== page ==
Darknut-twilightThe last few years have seen the Zelda franchise splinter in two directions. The “offspring” of Wind Waker are thriving on the DS, while games like Twilight Princess and Skyward Sword represent the “main” series; the franchise flagships, and find themselves firmly plonked on Nintendo’s home console. Twilight Princess is something of a bridging game, the last major title to see release on the Gamecube and one of the launch titles for the Wii; it kickstarted Nintendo’s new found success and no doubt brought in a lot of fans early on. In many respects it is typical of the series, offering a familiar combination of dungeon exploring, puzzle solving and adventuring, however it also takes time to really try out new things. It makes a few missteps along the way but Twilight Princess is, at times, a surprisingly original entry; though not perfect.

Things get off to a good start with Twilight Princess standing alone, requiring no back story or catchup intros. You begin as a young goatherd in a small village, your first hour or so will be spent here simply meeting characters you’ll come to know and helping out with the small problems that crop up in day to day life. It’s a slow yet rewarding opening that introduces you to the main features of the game, particularly the control scheme, without piling on too much challenge early on. Different tasks in the village will see you fish, climb, call birds from the skies and even scare a monkey, before the adventure really kicks off. It will be a slow beginning for those eager to get right to the dungeons, but it really worked for me. Soon however, the Kingdom of Hyrule is attacked and a shadowy twilight falls over the world. You are transformed by the dark powers into a rather friendly looking wolf and with the help of Midna, a spirit from the Twilight, you must go on a quest to return to your human form.

This however is just how the story begins and before you reach the end you’ll have had some surprisingly varied experiences. I’m sure I’m not spoiling anything by revealing that you will return to human form soon enough, though a short spell as a canine is never far away as you must repeatedly venture into twilight blighted lands. This dual world, dual character setup works surprisingly well and riffs a lot on themes established way back in A Link to the Past for the Super Nintendo. It creates a second perspective on every area and each new land must be cleansed before you can really progress through it. The ultimate effect of this is that the player is uniquely connected to the threat that consumes the land, entering Twilight not only changes your body but releases more challenging puzzles and monsters, a very real effect the player must confront.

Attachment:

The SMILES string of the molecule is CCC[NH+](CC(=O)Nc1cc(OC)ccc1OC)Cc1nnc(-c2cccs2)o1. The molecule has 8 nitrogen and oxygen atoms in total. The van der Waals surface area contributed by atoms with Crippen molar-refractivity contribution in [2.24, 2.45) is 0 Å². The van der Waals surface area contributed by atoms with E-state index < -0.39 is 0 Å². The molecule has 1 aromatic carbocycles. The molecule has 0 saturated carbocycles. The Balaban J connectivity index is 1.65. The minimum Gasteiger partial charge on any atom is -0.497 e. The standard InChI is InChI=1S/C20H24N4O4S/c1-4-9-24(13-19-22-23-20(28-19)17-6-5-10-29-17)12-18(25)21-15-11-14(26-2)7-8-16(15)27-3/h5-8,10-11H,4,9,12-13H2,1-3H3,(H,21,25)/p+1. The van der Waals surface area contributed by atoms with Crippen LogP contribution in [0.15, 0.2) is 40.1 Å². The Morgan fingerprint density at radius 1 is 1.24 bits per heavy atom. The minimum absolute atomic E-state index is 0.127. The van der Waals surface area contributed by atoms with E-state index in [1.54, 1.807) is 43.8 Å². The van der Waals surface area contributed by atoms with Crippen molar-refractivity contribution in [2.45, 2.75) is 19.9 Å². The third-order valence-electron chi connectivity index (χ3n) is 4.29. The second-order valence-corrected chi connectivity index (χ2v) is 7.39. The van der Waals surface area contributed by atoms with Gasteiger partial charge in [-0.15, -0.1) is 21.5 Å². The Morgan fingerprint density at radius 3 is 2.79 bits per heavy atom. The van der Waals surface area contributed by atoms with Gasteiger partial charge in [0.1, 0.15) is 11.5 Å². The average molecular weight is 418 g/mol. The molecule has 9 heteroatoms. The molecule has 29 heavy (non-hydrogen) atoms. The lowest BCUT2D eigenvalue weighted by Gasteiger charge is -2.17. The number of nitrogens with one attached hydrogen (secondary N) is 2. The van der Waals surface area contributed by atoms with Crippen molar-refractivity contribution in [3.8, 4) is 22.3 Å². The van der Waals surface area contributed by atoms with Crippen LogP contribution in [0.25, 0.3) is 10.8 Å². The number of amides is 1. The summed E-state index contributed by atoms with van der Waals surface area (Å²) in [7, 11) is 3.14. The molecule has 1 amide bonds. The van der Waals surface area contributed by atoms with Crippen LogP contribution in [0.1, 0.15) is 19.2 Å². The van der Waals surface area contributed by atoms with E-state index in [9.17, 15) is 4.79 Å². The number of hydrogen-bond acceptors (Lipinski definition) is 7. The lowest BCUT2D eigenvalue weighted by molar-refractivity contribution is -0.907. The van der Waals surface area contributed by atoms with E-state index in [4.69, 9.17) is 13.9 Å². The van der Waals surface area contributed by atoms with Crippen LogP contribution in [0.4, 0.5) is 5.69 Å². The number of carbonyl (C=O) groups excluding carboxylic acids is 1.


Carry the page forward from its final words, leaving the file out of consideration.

You will also have access to the series’ remarkable arsenal of boomerangs, bombs and other bric-a-brac. These are collected as your work your way through the game’s numerous dungeons and usually serve as the key to their completion. Weapons in Zelda titles rarely serve no purpose, instead the designers use the addition of new skills to craft progressively more fiendish puzzles. It’s a good system but unfortunately it is becoming very familiar territory by now, often I felt a little disappointed when I could think of a couple of good solutions to a puzzle only to find that I was only allowed to use one specific weapon to proceed when five or so others would have done the job.

It’s a little hard to sum up my feelings for Twilight Princess because I find myself wondering on what standards to judge it. As an entry in the overall series, it is one of the most successful. The balance of dungeons to over world exploration is probably the best the series has achieved and it’s fair to say that I was never frustrated with the rate of progress. I also particularly liked the story and the characters. There were a lot of times when I felt more connected to this world than in a lot of other games I’ve played, a feeling I credit to that well paced introduction. And yet, certain aspects of Twilight Princess left me surprisingly hollow.

I have written before of the enjoyment I had with The Wind Waker on the Gamecube, despite the criticism it received I felt the art style to be beautiful and the overall story to be nearly perfect. While Twilight Princess is probably a better title when compared to The Wind Waker, I’m not sure it moves the series forward in any meaningful way. Part of the game’s problem is that for all its original ideas, it tries too hard to be Ocarina of Time. The tone of the game, the return to a dual world approach and even the nice, gentle opening are so clearly taken from the N64 hit that often I felt as though it were a simple remake. While this seems to have been a hit with the series fans, I want to see the series try new things, Twilight Princess seems like too little, too late. While Ocarina on the Nintendo 64 was a revolutionary game, arriving at just the right time to impress all the right people, Twilight Princess isn’t. Rather, it is a small step in a long line of small steps that just happens the travel the furthest so far.

Graphically, while Twilight Princess is a reasonably attractive game, most of that comes from its well defined visual style. It’s very clearly a Gamecube title that has had Wii functionality hammered on (though successfully.) While character models are all fairly impressive, scenery features a lot of very simple design choices and some depressingly muddy textures. The game was ready for release about a year before the Wii hit the shelves and so it doesn’t even attempt to exploit the Wii’s extra power and merely settles for what it has. Furthermore, it is games such as these, with vast surroundings and foliage that really show the Wii’s shortcomings when it comes to resolution. A bump of a few pixels would have really cleaned things up and it’s such a shame that for all the fun I had playing Twilight Princess, I kept wishing I were playing it on a different console.